Our June Villager of the month is not only an artist, but a mom, philanthropist and all around amazing person. Meet Leslie Weissman, co-founder of the Northern Westchester Artists Guild. The connection between artist and café may be hard to make, but once you walk through our doors you will quickly understand.  Leslie is the woman behind the beautiful watercolor and acrylic artwork currently hanging up throughout the Station. The pieces are part of a larger collection which pay homage to the late architectural critic urban planner and historian, Lewis Mumford. 

CS: What does being creative mean to you?

LW: I capture what I think and what I see in imagery. I always need my hands and fingers to be busy. Being creative is not only an outlet for me but engaging in a creative activity helps me think and continue to evolve my art practice…I am always drawing, sketching, taking pictures and often they turn into larger projects.

I get inspired in by ephemera and colors…I love paper and trinkets, books and journals…they all seems to provide me with inspiration!

CS: Where do you find inspiration?

LW: My surroundings; the look and feel of what I encounter and the people and structures who populate my daily travels.

CS: Is there a creative medium you have not yet pursued but would like to?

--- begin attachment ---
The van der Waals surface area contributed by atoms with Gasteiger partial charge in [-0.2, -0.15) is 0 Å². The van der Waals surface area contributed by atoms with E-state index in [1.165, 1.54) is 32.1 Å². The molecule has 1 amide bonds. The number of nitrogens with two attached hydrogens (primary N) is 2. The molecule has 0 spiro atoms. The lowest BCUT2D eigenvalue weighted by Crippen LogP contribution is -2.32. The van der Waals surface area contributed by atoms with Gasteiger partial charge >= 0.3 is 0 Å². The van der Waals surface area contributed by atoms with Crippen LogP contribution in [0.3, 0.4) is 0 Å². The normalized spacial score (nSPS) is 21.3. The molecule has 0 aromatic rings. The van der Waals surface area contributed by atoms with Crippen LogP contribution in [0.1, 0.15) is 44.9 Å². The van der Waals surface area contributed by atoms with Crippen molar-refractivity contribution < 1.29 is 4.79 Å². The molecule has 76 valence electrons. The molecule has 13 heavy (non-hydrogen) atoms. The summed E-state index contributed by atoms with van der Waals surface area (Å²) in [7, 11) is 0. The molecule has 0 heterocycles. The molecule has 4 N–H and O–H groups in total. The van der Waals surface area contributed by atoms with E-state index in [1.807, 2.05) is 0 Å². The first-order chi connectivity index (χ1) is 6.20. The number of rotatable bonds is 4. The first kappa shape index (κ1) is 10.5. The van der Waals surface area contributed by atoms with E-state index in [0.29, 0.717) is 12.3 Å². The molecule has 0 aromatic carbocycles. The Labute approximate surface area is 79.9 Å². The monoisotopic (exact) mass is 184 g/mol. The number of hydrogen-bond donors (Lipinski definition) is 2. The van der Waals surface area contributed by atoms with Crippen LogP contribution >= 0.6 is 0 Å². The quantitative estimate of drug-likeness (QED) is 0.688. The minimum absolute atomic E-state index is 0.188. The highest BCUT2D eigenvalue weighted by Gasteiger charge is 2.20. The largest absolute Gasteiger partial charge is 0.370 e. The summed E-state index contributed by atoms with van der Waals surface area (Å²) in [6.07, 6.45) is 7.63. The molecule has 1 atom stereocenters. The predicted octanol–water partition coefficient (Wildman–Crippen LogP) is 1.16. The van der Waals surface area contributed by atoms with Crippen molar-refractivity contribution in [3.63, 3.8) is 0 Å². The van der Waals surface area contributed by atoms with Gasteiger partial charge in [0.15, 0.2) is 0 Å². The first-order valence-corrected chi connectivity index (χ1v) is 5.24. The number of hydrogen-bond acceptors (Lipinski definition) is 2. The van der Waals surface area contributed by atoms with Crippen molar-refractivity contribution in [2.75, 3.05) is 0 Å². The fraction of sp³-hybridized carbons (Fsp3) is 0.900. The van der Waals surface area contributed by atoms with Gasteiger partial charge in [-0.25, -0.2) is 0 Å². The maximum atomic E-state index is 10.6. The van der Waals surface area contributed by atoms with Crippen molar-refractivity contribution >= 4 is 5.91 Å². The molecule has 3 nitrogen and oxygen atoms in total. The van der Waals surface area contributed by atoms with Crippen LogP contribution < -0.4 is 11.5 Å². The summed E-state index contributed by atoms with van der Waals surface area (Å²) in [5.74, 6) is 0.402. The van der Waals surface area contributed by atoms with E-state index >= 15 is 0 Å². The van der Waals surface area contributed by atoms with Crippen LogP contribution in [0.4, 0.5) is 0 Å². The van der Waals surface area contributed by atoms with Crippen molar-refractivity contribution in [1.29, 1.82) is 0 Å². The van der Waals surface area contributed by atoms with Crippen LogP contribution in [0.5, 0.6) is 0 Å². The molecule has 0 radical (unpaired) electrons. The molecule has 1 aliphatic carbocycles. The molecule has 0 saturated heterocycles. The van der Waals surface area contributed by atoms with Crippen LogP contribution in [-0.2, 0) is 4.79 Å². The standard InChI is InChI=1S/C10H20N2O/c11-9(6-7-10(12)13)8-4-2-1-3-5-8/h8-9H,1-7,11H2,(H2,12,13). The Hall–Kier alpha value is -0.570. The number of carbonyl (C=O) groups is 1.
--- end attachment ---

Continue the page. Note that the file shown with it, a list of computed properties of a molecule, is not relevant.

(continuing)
LW: I would like to work with glass and ceramics and make very large scale installations based on my monotypes of planned suburban developments.

CS:  As founder of the Northern Westchester Artists Guild, why do you believe it is important to support art in local communities?

LW: Having co-founded NWAG with Peg Sacker close to 2 years ago I am thrilled that we are supporting artist and bringing art to our community. Art helps bring people together and create dialogue…it is not necessarily about the aesthetic of the final product but the conceptual process behind its creation. Art is a visual history of our time, whether it’s a pictorial recording of a landscape or still life or an abstract conceptual work meant to articulate social and political concerns, art is a shared language and thus something we can use as a means to facilitate communications and conversations with our neighbors.

CS: Who is your favorite artist? Why?  

LW: Jackson Pollack…he found his voice in a unique way and was able to record the sentiment of a time that has had a lasting impression and historical importance.